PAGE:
BANNER YEAR IN CHILE: WIN UP 150 PERCENT

 

Gross gaming revenues at Chile’s casinos grew 150 percent last year, as the opening of seven properties brought the number of new casinos to 15.

The annual survey by the country’s Superintendence of Casinos showed the industry last year paid a total of US$89m in VAT and gaming taxes on total revenues of $220 million, up from $78 million in 2008, according to a report by GamblingCompliance.com.

About 75 percent of gaming revenues, roughly $165 million, came from the nearly 7,000 slot machines operating under reforms enacted in 2005, which limits gaming devices to licensed casinos but has allowed the regulated industry to expand dramatically.

Visitation rose to 4 million visitors last year, and the average spend per visit was up 20 percent to nearly $30 from $24.60.

“Comparing the operating results of 2009 with those of the previous year, we can see that the new casino industry has entered a period of sustainable growth,” said Superintendence Director Francisco Leiva.

Leiva said final regulatory approvals are on the way for three more planned casinos this year. Beyond that, continued opposition from older operations that pre-date the reforms has made it uncertain whether more licenses will be made awarded in the future.

Atronic was the market leader in Chile last year based on the number of its machines in operation in Chilean casinos, the Superintendence said, as the German-based group accounted for 20.5 percent of the 6,779 slots installed on casino floors in the country at year’s end.

U.S.-based WMS came a close second with 19.4 percent share of the slots market, followed by Bally Technologies (17.1 percent), IGT (15.9 percent), Aristocrat (12.2 percent) and Novomatic (11.2 percent).



PARAGUAY OKS BIDS FOR CASINO LICENSES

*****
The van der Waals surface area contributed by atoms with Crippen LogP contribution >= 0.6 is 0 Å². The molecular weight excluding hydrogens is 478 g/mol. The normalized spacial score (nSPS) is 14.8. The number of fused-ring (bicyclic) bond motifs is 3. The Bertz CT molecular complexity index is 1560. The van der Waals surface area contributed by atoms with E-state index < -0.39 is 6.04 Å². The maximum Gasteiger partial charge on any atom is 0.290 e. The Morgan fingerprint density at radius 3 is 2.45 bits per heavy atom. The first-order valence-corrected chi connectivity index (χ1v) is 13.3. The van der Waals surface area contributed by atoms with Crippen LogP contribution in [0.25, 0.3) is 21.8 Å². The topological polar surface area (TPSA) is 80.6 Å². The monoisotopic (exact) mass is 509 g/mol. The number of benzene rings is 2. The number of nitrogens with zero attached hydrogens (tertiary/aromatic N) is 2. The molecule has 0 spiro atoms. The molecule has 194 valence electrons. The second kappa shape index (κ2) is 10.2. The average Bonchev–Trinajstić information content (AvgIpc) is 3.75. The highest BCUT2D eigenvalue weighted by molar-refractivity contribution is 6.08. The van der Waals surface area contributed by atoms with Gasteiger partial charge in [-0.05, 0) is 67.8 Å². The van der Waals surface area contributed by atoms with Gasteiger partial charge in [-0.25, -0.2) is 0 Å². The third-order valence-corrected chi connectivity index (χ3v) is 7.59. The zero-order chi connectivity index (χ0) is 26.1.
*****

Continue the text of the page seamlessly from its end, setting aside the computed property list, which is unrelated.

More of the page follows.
Paraguay’s National Games of Chance Commission last month allowed bids from eight companies for 10 casino licenses.

The bids were received over the objections of one of the bidders, La Gloria Hotelería, which sought clarification on several issues and wanted a “public audience” with the bidders, according to a report in the digital daily Última Hora. La Gloria said the tender process was fraught with “legal insecurity” and cited alleged inconsistencies on the part of the commission, claiming that identical cases before the commission had been resolved in completely different ways.

Eight firms bought bid documents in addition to La Gloria: Vouga & Olmedo, acting on behalf of  Azar Internacional and Casinos Paraguayos; 7 Saltos; Monalisa; SES; Cosmopolitan Club; Del Este Inversiones; and Lácteos Valtellina.



COLUMBIA HIKES VAT ON GAMBLING GAMES

 

Colombia’s decision to raise the VAT on gambling games to 16 percent has raised fears that illegal gambling will only increase.

The president of the Colombian Federation of Games of Chance, an industry trade group, appealed the increase to the Ministry of the Economy, arguing, without success, that it places licensed operators at a disadvantage in competing with a proliferation of illegal gambling operations.